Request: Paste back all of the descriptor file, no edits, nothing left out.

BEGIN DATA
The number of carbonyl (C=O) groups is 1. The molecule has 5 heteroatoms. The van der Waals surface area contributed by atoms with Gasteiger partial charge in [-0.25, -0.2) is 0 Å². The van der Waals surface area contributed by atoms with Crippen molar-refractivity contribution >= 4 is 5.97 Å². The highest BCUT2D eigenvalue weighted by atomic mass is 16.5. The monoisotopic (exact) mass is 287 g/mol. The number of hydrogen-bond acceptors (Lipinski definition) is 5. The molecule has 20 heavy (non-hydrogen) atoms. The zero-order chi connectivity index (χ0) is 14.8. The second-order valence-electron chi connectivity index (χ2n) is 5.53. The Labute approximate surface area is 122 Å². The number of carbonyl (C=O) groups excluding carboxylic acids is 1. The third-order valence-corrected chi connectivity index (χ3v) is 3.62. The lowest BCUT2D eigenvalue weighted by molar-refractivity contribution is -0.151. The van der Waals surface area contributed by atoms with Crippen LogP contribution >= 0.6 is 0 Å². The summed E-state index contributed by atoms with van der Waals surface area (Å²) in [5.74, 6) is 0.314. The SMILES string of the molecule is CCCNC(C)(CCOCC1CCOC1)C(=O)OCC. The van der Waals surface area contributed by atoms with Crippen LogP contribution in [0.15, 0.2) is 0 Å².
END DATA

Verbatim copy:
The number of carbonyl (C=O) groups is 1. The molecule has 5 heteroatoms. The van der Waals surface area contributed by atoms with Gasteiger partial charge in [-0.25, -0.2) is 0 Å². The van der Waals surface area contributed by atoms with Crippen molar-refractivity contribution >= 4 is 5.97 Å². The highest BCUT2D eigenvalue weighted by atomic mass is 16.5. The monoisotopic (exact) mass is 287 g/mol. The number of hydrogen-bond acceptors (Lipinski definition) is 5. The molecule has 20 heavy (non-hydrogen) atoms. The zero-order chi connectivity index (χ0) is 14.8. The second-order valence-electron chi connectivity index (χ2n) is 5.53. The Labute approximate surface area is 122 Å². The number of carbonyl (C=O) groups excluding carboxylic acids is 1. The third-order valence-corrected chi connectivity index (χ3v) is 3.62. The lowest BCUT2D eigenvalue weighted by molar-refractivity contribution is -0.151. The van der Waals surface area contributed by atoms with Crippen LogP contribution >= 0.6 is 0 Å². The summed E-state index contributed by atoms with van der Waals surface area (Å²) in [5.74, 6) is 0.314. The SMILES string of the molecule is CCCNC(C)(CCOCC1CCOC1)C(=O)OCC. The van der Waals surface area contributed by atoms with Crippen LogP contribution in [0.15, 0.2) is 0 Å².